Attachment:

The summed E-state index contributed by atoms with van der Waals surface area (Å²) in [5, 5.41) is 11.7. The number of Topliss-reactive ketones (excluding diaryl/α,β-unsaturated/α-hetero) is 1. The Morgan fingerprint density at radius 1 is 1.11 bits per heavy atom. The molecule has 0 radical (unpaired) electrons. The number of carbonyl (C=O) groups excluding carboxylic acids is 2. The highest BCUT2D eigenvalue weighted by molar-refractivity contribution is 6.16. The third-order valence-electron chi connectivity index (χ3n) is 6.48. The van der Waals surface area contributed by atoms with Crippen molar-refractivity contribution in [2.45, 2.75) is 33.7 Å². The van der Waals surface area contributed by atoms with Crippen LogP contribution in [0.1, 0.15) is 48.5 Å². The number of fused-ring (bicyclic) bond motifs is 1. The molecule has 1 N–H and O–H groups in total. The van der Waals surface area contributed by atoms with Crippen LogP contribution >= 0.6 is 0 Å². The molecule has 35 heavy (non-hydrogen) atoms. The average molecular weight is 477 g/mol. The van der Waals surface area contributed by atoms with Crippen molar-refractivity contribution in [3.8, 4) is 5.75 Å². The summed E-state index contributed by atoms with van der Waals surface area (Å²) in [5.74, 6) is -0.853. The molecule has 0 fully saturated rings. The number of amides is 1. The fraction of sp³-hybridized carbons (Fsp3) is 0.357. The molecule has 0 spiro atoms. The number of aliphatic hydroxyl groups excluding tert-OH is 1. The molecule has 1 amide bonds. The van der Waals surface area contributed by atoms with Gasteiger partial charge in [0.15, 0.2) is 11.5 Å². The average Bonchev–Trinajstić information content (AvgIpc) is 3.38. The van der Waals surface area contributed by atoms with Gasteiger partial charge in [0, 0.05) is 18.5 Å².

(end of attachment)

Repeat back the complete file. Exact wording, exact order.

The summed E-state index contributed by atoms with van der Waals surface area (Å²) in [5, 5.41) is 11.7. The number of Topliss-reactive ketones (excluding diaryl/α,β-unsaturated/α-hetero) is 1. The Morgan fingerprint density at radius 1 is 1.11 bits per heavy atom. The molecule has 0 radical (unpaired) electrons. The number of carbonyl (C=O) groups excluding carboxylic acids is 2. The highest BCUT2D eigenvalue weighted by molar-refractivity contribution is 6.16. The third-order valence-electron chi connectivity index (χ3n) is 6.48. The van der Waals surface area contributed by atoms with Crippen molar-refractivity contribution in [2.45, 2.75) is 33.7 Å². The van der Waals surface area contributed by atoms with Crippen LogP contribution in [0.1, 0.15) is 48.5 Å². The number of fused-ring (bicyclic) bond motifs is 1. The molecule has 1 N–H and O–H groups in total. The van der Waals surface area contributed by atoms with Crippen LogP contribution >= 0.6 is 0 Å². The molecule has 35 heavy (non-hydrogen) atoms. The average molecular weight is 477 g/mol. The van der Waals surface area contributed by atoms with Crippen molar-refractivity contribution in [3.8, 4) is 5.75 Å². The summed E-state index contributed by atoms with van der Waals surface area (Å²) in [5.74, 6) is -0.853. The molecule has 0 fully saturated rings. The number of amides is 1. The fraction of sp³-hybridized carbons (Fsp3) is 0.357. The molecule has 0 spiro atoms. The number of aliphatic hydroxyl groups excluding tert-OH is 1. The molecule has 1 amide bonds. The van der Waals surface area contributed by atoms with Gasteiger partial charge in [0.15, 0.2) is 11.5 Å². The average Bonchev–Trinajstić information content (AvgIpc) is 3.38. The van der Waals surface area contributed by atoms with Gasteiger partial charge in [0, 0.05) is 18.5 Å².